In the unlikely event that you’re one of the uninitiated, Youth in Decline’s Frontier series provides a showcase for complete single issue stories from some of the most exciting voices in indie comics. Previous contributors to the quarterly have included the likes of Sascha Hommer, Sam Alden and Emily Carroll; that latter edition reviewed recently at Broken Frontier in this column here.
Frontier #7 features the work of Jillian Tamaki, co-creator with Mariko Tamaki of the 2014 Broken Frontier Award winner in the Best Original Graphic Novel category for This One Summer. Tamaki’s story ‘SexCoven’ is an exploration of the concept of virality through its study of a mysterious mp3 that came to prominence in the 1990s. One that induces hallucinatory effects in those within a certain youthful age range that listen to its atonal drone.
‘SexCoven’ is an intriguing counterpoint to Emily Carroll’s earlier entry in this series in Frontier #6’s story ‘Ann By the Bed’ which also drew fictional accounts from assorted sources together to create a jigsaw puzzle picture style overview of a supernatural urban legend. Here we have something essentially unknowable and indefinable couched in the terms of a very modern phenomenon, though – the rapid and easy dissemination of information through the online structures that have come to define and, arguably, control our daily existences.
In the mid to late ‘90s the sound file that is eventually to become known as ‘SexCoven’ – described as a wordless, six-hour “sonic mindfuck” – is first uploaded from a now lost IP address. As its influence grows through multiple shares its ability to evoke emotional highs in its largely teenage fanbase begins to cause concern from the establishment. “Covencrawls” where listeners experience its effects walking through isolated areas often have tragic consequences; online communities spring up analysing its effects; and then, just as its influence seems all-pervading, the download numbers drop and its influence wanes outside of that of a cult that bases its lifestyle on the file’s metadata.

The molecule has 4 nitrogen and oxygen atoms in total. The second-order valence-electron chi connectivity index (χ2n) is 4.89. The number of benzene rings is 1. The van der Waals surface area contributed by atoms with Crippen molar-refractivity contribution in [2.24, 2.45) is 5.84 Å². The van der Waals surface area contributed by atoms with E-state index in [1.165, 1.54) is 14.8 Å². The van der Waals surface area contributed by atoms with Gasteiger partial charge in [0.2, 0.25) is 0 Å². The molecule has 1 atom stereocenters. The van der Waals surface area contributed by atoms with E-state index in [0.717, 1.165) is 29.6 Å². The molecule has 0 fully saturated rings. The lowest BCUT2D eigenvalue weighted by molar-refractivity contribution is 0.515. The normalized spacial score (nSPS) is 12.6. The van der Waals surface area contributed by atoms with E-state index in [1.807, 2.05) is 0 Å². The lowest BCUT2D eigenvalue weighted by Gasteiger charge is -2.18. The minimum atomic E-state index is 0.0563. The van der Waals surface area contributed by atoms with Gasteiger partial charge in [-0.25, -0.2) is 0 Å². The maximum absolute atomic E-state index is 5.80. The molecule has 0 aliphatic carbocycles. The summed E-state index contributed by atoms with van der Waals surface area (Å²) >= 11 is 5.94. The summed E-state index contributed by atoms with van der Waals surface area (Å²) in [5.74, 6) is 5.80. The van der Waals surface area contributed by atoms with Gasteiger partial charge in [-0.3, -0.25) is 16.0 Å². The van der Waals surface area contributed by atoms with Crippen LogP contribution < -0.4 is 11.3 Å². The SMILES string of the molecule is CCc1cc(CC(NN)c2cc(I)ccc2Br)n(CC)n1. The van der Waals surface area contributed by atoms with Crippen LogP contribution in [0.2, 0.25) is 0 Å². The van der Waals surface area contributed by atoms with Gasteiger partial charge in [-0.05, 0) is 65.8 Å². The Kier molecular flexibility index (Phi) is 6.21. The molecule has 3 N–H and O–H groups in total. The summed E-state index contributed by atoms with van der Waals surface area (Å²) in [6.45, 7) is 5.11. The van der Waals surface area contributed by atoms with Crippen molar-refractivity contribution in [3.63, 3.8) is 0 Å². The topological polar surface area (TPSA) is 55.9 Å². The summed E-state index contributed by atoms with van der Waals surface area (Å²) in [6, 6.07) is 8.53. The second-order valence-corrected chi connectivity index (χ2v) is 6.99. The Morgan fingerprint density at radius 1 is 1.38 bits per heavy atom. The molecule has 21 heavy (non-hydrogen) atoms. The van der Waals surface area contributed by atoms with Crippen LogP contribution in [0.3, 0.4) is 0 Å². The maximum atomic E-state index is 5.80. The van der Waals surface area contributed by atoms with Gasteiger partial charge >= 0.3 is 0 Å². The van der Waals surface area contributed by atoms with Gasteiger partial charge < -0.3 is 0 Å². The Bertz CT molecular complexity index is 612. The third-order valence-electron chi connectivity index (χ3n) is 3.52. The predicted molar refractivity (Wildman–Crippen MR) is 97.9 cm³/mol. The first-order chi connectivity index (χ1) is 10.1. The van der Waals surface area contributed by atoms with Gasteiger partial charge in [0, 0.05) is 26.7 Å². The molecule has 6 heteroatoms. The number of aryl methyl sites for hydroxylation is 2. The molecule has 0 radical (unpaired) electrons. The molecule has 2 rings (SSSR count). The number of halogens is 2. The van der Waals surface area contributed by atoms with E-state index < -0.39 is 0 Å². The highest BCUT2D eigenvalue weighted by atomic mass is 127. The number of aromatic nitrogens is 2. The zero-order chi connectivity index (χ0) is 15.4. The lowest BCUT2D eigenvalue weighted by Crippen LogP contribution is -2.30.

Tamaki’s use of multiple perspectives to tell her story underlines an ironic sense of disconnection in a tale that nevertheless revolves around myriad correlations – an unease and disquiet about this inexplicable happening and its origins. It’s an odd juxtaposition of the disjointed and the intimately interrelated that builds up a creeping sensation of anxiety throughout Frontier #7. This phenomenon can’t be controlled, just observed, and its relationship with a predominantly teenage demographic further extends the confrontational chasm that makes up the generational divide; playing on those ages old fears of the perceived otherness of youth.
But it’s her visual representation of the ‘SexCoven’ file as it infiltrates the lives of those that listen to it that is the most affecting element of the book in emphasising the alien qualities of the mp3’s “existence”. Its enigmatic reverberations seep across the pages; the technological becoming almost organic in make-up and intent as it moves in and out of individual consciousnesses, transmitting itself ever outwards both within the confines of the narrative itself and across the structure of the comic’s layouts (right).
Helplessness and a contrasting casual indifference to the power of ‘SexCoven’ mark the differing reactions of the book’s characters to its influence. To some it’s an incomprehensible abstract threat, to others it represents an opportunity for spiritual enlightenment through shared experience. Tamaki’s work on Frontier #7 is part psychological horror, part social commentary, and is all the more effective for dressing up our terror of the unknown in the familiar online social tools we have come to rely on.
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